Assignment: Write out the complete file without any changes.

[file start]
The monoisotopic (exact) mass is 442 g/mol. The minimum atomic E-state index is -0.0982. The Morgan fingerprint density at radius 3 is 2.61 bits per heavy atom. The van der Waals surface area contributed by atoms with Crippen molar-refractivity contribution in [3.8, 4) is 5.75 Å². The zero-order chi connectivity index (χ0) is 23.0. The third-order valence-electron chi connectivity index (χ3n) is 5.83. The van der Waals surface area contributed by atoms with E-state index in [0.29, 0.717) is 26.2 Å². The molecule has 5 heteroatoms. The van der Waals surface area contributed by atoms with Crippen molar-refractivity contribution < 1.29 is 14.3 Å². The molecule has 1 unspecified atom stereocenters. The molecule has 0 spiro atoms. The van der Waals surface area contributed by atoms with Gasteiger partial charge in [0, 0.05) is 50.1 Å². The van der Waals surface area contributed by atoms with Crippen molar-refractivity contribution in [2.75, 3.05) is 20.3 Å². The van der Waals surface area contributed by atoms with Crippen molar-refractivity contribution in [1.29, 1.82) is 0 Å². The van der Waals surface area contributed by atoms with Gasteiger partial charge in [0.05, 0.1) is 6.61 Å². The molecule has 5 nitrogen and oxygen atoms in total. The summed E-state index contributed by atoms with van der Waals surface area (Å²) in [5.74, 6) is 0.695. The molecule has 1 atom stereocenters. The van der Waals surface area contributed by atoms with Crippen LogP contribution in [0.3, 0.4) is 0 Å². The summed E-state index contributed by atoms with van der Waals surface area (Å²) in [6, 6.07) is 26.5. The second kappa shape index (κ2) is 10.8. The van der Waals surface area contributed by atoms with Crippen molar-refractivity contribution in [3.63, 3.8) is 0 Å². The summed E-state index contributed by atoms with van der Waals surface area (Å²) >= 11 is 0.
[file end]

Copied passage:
The monoisotopic (exact) mass is 442 g/mol. The minimum atomic E-state index is -0.0982. The Morgan fingerprint density at radius 3 is 2.61 bits per heavy atom. The van der Waals surface area contributed by atoms with Crippen molar-refractivity contribution in [3.8, 4) is 5.75 Å². The zero-order chi connectivity index (χ0) is 23.0. The third-order valence-electron chi connectivity index (χ3n) is 5.83. The van der Waals surface area contributed by atoms with E-state index in [0.29, 0.717) is 26.2 Å². The molecule has 5 heteroatoms. The van der Waals surface area contributed by atoms with Crippen molar-refractivity contribution < 1.29 is 14.3 Å². The molecule has 1 unspecified atom stereocenters. The molecule has 0 spiro atoms. The van der Waals surface area contributed by atoms with Gasteiger partial charge in [0, 0.05) is 50.1 Å². The van der Waals surface area contributed by atoms with Crippen molar-refractivity contribution in [2.75, 3.05) is 20.3 Å². The van der Waals surface area contributed by atoms with Crippen molar-refractivity contribution in [1.29, 1.82) is 0 Å². The van der Waals surface area contributed by atoms with Gasteiger partial charge in [0.05, 0.1) is 6.61 Å². The molecule has 5 nitrogen and oxygen atoms in total. The summed E-state index contributed by atoms with van der Waals surface area (Å²) in [5.74, 6) is 0.695. The molecule has 1 atom stereocenters. The van der Waals surface area contributed by atoms with Crippen LogP contribution in [0.3, 0.4) is 0 Å². The summed E-state index contributed by atoms with van der Waals surface area (Å²) in [6, 6.07) is 26.5. The second kappa shape index (κ2) is 10.8. The van der Waals surface area contributed by atoms with Crippen molar-refractivity contribution in [3.63, 3.8) is 0 Å². The summed E-state index contributed by atoms with van der Waals surface area (Å²) >= 11 is 0.